E-discovery: Many tools exist, but also many questions

Many electronic discovery tools exist, but there are questions about them, a group of e-discovery experts say.

Many tools exist that can help companies manage electronic documents in compliance with court rules, but some attendees of an electronic discovery conference last week said they don't trust all the technology.

Several technologies, such as e-mail archiving software, can help reduce risk and manage costs associated with e-discovery rules, vendors and other advocates said Friday at the Advanced E-Discovery Instituteat the Georgetown Law School in Washington, D.C.

But Robert Eisenberg, vice president of e-discovery consulting at Capital Legal Solutions of Falls Church, Virginia, raised concerns about technologies such as software that manages document retention and litigation workflow. "I don't want to sound like a Luddite, but I actually think there's a danger on relying on tools that are supposed to be doing things that you're not monitoring," he said.

Many companies are looking for the Holy Grail of technology that takes care of e-discovery issues without much human intervention, but often what's needed when a company is facing a lawsuit and needs to track down information is face-to-face contact, Eisenberg said. "The convergence we need is a convergence of grey matter, the way people think of an existing technology, rather than looking for that Holy Grail," he said. "There's a danger in even looking for it."

In some cases, companies or lawyers won't be able to explain how e-discovery tools work in court, he added.

But others on a panel discussion about e-discovery technology said those tools can help companies manage electronic documents and e-discovery requests.

Most panelists endorsed e-mail archiving tools, even though most of the audience members indicated that their companies or law firms didn't use archiving software. Archiving software can help companies store e-mail in one location, instead of across multiple desktops, and can schedule e-mail messages for deletion, said Andrew Cohen, associate general counsel and vice president of compliance solutions for EMC.

For many large businesses, e-mail archiving technology makes sense, even though setting up an archiving system can be expensive, Cohen said.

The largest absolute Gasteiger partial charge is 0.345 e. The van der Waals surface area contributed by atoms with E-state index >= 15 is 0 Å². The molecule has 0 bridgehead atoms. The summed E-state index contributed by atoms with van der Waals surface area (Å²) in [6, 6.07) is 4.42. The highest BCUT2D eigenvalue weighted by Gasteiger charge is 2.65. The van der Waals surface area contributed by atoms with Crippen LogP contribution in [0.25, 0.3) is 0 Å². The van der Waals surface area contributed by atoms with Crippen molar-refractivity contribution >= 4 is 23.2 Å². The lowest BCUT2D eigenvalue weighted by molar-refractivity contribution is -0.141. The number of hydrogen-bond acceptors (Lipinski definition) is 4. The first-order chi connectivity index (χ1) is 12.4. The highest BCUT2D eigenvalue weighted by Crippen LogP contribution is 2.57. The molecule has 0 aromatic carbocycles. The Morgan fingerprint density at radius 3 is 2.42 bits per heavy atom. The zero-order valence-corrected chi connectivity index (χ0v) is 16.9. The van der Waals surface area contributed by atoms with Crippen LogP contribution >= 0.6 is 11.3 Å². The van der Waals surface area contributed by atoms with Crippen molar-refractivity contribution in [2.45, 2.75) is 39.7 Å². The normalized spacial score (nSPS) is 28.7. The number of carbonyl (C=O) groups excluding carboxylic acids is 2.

E-mail is "really hard to delete when the e-mails end up on everyone's desktop," he said. "This stuff is flying around the enterprise at the speed of light."

But one audience member questioned if e-mail archiving can end up hurting businesses facing lawsuits if they don't set up the auto-delete feature. Many companies, facing new federal court rules on e-discovery approved by the U.S. Supreme Court just a year ago, may end up saving everything, the audience member said. "You never get to the point where you delete anything," the audience member said.

But if companies have a deletion policy and they follow it, they're safe under the new rules, said Herbert Roitblat, cofounder of Orca Tec, an e-discovery consultancy in Ojai, California. "You need both a retention and a destruction policy," he said. "If you don't do it right, you're not going to get any benefit from it."

Another technology that won some support was automated computer forensics tools. Automated forensics tools can save the cost of hiring expensive forensics collectors, and can keep computers online while investigations are ongoing, Eisenberg said. Old style forensics investigations can be "disruptive and demoralizing," he said.

Roitblat also made a pitch for tools that search and group documents when corporations are required by courts to save information. "The days of going through page by page by page ... those days are gone," he said. "Nobody can afford it."

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